UNLABELLED: The French drug surveillance (pharmacovigilance) system is based on a network of 31 regional centres which receive adverse drug reaction (ADR) reports from health professionals and are drug information centers. Cases are entered into a common database, with causality scores. This database contains large amounts of data, which may be used for pharmaco-epidemiological studies. As an example, all cases in which an antihypertensive drug, suspect or not, was cited were identified. ACE-inhibitor cough was also explored.
RESULTS: Since 1985, > 70,000 case reports have been entered into the database. 63 per cent were reported by specialists, 20 per cent by GPs. 54 per cent came from University Hospitals, 21 per cent from private practice. The most numerous age group was 60 to 69. The overall sex ratio (F/M) was 1.28, the female preponderance being most marked at < 39 and > 70 years of age. 43 per cent took only one drug, 20 per cent two drugs, 13.4 per cent three, and 24 per cent > three drugs. The most frequently reported effects concerned the skin and appendages (15 per cent), general status and central nervous system (9.5 per cent each), platelets, liver, and GI systems (6 per cent each). Outcome was favourable in 74 per cent. Dechallenge was positive in 71 per cent, rechallence in 6 per cent. 3.4 per cent of the patients died; in 2.2 per cent death was related to a reaction. Causality assessment indicated close temporal relationship (C2 or C3) in 69 per cent of cases; in 51 per cent of cases, no other obvious cause was found. 66 per cent of the reactions were labelled when reported.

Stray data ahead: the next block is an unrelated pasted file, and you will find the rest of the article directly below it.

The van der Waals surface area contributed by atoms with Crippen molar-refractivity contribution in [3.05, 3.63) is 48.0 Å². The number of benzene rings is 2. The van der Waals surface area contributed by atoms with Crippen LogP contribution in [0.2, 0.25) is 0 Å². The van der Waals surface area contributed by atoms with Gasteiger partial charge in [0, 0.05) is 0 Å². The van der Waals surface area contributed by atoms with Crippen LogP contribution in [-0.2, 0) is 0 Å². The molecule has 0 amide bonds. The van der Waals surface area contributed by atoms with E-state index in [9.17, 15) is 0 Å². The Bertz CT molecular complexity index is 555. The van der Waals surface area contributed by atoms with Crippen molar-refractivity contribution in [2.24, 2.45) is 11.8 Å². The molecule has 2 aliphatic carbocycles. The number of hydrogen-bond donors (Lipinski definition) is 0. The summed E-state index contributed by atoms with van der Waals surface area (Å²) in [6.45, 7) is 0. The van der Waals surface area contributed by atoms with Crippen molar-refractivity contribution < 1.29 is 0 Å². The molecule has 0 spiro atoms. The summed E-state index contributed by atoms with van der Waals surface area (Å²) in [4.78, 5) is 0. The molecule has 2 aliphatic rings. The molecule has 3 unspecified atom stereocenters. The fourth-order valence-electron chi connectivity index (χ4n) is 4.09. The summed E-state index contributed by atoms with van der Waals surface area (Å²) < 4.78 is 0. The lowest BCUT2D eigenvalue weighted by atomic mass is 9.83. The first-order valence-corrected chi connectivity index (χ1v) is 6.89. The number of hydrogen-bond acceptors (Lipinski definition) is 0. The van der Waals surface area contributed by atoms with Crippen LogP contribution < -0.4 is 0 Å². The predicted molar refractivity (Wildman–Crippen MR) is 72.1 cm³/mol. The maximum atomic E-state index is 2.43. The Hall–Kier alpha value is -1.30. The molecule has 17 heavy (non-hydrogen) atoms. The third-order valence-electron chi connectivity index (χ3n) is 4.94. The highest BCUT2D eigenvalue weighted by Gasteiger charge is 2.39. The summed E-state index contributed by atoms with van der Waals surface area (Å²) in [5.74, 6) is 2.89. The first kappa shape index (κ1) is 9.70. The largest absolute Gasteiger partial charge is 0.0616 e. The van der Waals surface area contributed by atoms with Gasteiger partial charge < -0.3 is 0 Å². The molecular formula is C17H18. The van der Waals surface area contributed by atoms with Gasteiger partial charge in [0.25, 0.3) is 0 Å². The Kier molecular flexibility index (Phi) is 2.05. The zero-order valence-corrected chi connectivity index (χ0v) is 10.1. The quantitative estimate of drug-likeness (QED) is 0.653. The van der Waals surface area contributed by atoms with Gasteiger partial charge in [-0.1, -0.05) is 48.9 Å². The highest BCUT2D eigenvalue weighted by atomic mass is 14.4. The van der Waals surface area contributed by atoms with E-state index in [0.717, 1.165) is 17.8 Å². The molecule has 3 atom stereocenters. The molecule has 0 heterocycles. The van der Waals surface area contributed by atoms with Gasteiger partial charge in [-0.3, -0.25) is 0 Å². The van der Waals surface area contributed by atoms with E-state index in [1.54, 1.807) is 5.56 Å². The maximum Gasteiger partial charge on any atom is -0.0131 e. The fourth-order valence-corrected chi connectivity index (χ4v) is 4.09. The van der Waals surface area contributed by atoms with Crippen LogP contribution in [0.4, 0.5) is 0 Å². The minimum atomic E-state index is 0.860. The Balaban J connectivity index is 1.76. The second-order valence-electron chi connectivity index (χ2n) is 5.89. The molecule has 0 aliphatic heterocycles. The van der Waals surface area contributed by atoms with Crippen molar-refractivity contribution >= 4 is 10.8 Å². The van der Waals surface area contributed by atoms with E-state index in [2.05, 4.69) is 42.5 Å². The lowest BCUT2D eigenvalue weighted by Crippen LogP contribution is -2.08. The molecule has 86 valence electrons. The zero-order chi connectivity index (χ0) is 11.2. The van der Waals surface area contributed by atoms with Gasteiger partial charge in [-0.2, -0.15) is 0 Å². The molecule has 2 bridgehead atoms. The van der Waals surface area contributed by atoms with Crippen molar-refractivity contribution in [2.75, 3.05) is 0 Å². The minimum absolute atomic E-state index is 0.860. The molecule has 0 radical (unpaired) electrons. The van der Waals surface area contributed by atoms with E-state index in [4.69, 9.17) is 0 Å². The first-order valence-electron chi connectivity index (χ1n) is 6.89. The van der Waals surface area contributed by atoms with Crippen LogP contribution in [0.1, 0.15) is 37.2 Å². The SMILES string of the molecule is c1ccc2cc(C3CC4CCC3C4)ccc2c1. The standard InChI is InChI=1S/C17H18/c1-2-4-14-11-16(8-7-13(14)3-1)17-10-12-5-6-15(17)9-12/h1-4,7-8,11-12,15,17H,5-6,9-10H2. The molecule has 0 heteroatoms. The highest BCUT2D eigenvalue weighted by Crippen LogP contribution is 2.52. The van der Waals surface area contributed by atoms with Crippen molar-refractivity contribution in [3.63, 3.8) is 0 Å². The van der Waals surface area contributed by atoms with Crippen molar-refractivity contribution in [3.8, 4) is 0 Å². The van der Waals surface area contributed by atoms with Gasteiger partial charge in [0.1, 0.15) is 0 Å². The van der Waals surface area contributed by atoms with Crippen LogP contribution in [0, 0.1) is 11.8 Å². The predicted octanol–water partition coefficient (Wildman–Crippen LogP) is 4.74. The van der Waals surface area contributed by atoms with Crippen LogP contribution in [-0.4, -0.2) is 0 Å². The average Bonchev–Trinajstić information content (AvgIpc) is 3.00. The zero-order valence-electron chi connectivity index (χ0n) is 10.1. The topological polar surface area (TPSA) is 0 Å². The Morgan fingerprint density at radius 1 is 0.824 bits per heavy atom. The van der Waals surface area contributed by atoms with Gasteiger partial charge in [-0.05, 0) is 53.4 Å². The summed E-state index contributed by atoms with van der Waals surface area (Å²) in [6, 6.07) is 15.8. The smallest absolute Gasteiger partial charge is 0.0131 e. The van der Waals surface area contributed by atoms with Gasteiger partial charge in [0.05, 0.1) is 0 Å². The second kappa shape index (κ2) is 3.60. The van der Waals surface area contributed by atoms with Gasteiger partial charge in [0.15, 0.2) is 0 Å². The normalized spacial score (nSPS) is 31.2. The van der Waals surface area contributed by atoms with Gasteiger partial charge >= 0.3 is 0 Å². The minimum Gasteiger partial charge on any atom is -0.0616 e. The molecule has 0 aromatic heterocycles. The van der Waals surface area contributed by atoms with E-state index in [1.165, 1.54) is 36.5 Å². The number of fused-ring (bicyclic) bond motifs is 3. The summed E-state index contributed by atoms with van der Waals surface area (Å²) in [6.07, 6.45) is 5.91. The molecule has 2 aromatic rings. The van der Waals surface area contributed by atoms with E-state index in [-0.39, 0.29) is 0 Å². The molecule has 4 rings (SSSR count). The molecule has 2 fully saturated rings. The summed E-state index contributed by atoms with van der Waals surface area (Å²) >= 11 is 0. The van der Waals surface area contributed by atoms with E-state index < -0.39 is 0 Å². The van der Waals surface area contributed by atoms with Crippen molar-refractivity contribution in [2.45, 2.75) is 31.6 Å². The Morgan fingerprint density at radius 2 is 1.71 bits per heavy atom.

The database could also be used to explore drug utilisation: as an example, we studied the age and sex distribution of reports containing antihypertensive drugs, irrespective of their possible causal role in the reaction. Antihypertensives were mentioned in 14 per cent of the reports. The age distribution was skewed towards greater age, with a maximum of 70 years. F/M was 1.57, with more M use < 20 and 30-59, whereas F were more common between 20-29 and 60 years. beta-blockers were more often associated with patients under 70, whereas above 70 diuretics and centrally acting antihypertensive drugs were more often reported. This could be related to greater use or worse tolerance of these drugs. As an example of the exploration of a specific drug-reaction relationship, we explored the relationship between the use of ACE inhibitors (ACEI) and cough. ACE inhibitors were present in 6 per cent of cases, but in 75 per cent of reports of cough. F/M was 1.29 (NS) for all reports concerning ACEI, 1.28 for cough unrelated to ACEI, 2.1 for cough with ACEI (P < 0.05). Cough was present in 12 per cent of all reports concerning ACEI. There was no clear difference between ACEI for cough or sex ratio; women cough more with ACEI. This does not seem related to greater ACEI use by women or to greater sensitivity of women to cough. The reason for this sex difference remains to be explained. There are large amounts of essentially underutilized data in drug surveillance databases. How they can or should be used remains to be validated.